At least once a year for the last 10 years, artists Kathy Haycock, Linda Sorensen and Joyce Burkholder have loaded up canoes or their backpacks and embarked on a painting adventure somewhere in the wilderness of Algonquin Provincial Park.

There they pitch tents, hook up a trailer or rent a cabin and venture out on their own for hours at a time. In this wilderness cherished by backcountry canoeists, they commune with nature and paint in solitude, reconvening each evening to share and critique each other’s work over a cold beer and some good food.

The excursions are an annual highlight for the Wild Women of Renfrew County, Ontario, a three-hour drive west of the nation’s capital, Ottawa.

The threesome meet often, taking day trips into the wilds closer to home. They snowshoe in winter and hike and paddle in summer, setting up their easels alongside the lakes and marshes, rivers and streams, in the forests, on the hilltops, and along the shorelines of the Canadian Shield.

They Paint The Distinct Landscape—Its Trees And Waters, Rocks And Vistas—In All Its Seasons, Hues And Moods

The subject matter, its ruggedness, the windswept white pines, silvery blue waters and rocky shores, draws inevitable comparisons to the Group of Seven, but their varying styles differ greatly from the likes of Franklin Carmichael or A.Y. Jackson. It’s brighter, warmer, less desolate, and more whimsical and welcoming.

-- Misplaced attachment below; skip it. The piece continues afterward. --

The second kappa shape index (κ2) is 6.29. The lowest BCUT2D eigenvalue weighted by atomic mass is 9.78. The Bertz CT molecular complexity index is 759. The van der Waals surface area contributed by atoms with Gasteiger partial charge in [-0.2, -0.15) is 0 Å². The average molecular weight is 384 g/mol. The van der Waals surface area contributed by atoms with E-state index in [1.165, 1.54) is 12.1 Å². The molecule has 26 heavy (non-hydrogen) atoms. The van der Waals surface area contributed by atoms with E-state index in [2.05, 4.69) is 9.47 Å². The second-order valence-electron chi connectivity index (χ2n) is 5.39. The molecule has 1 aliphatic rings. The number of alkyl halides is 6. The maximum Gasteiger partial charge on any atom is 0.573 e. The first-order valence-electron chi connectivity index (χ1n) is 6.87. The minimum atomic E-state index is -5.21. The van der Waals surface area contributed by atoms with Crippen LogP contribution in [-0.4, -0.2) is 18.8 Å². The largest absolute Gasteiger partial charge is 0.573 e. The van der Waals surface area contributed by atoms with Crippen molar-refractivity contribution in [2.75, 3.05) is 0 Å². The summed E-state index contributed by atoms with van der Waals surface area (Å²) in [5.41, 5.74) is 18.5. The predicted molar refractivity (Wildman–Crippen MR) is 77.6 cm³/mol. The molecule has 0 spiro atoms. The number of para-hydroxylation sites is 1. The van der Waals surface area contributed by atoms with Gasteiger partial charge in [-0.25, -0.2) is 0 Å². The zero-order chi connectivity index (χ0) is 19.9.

Along the way, the three earthy women have carved their own niche and cemented their  reputations both as a group and as individual artists thanks, in part, to their well-received book, Wild Women: Painters of the Wilderness.

Published three years ago and now in its second printing, the volume was a labor of love. More than just a story of three female artists and their burgeoning success, Burkholder says the book is “largely about the wilderness—painting the wilderness, preserving the wilderness, celebrating the wilderness, and sharing with people there is still wilderness out there in all its glory and beauty.”

In her forward to the book, Carol Heppenstall, director of arts and culture at Adventure Canada, says the three have followed in the footsteps of Emily Carr and Doris McCarthy, immersing themselves in the natural world, “searching for its essence and the emotional pull of the wild.”

“En Plein Air [Outdoor Or On-Site] Painting Requires An Adventurous Spirit Present In All Three Women,” Heppenstall Writes

Unbeknownst to one another at the time, the three painters came from diverse backgrounds to become self-described hippies on 1970s-era communes around Renfrew County, living for years off the land without electricity or running water.

There were communes scattered all over the region then. The rural setting was ideal for the counter-culture growing out of youthful idealism and discontent with the materialism of urban life, a shift in North American values and the violence of the Vietnam era.

It was a time, says Burkholder, when “you could make almost anything by hand and sell it.”

To one degree or another, all at some point in their creative lives were fabric artists. Now in their mid-60s, each came to painting by a different route. They met years after their hippie lives had faded into the past, though not from memory.

Burkholder and Haycock began painting together 12 years ago

Sorensen, until then primarily a studio artist, joined them two years later. For these three women, strength came in numbers.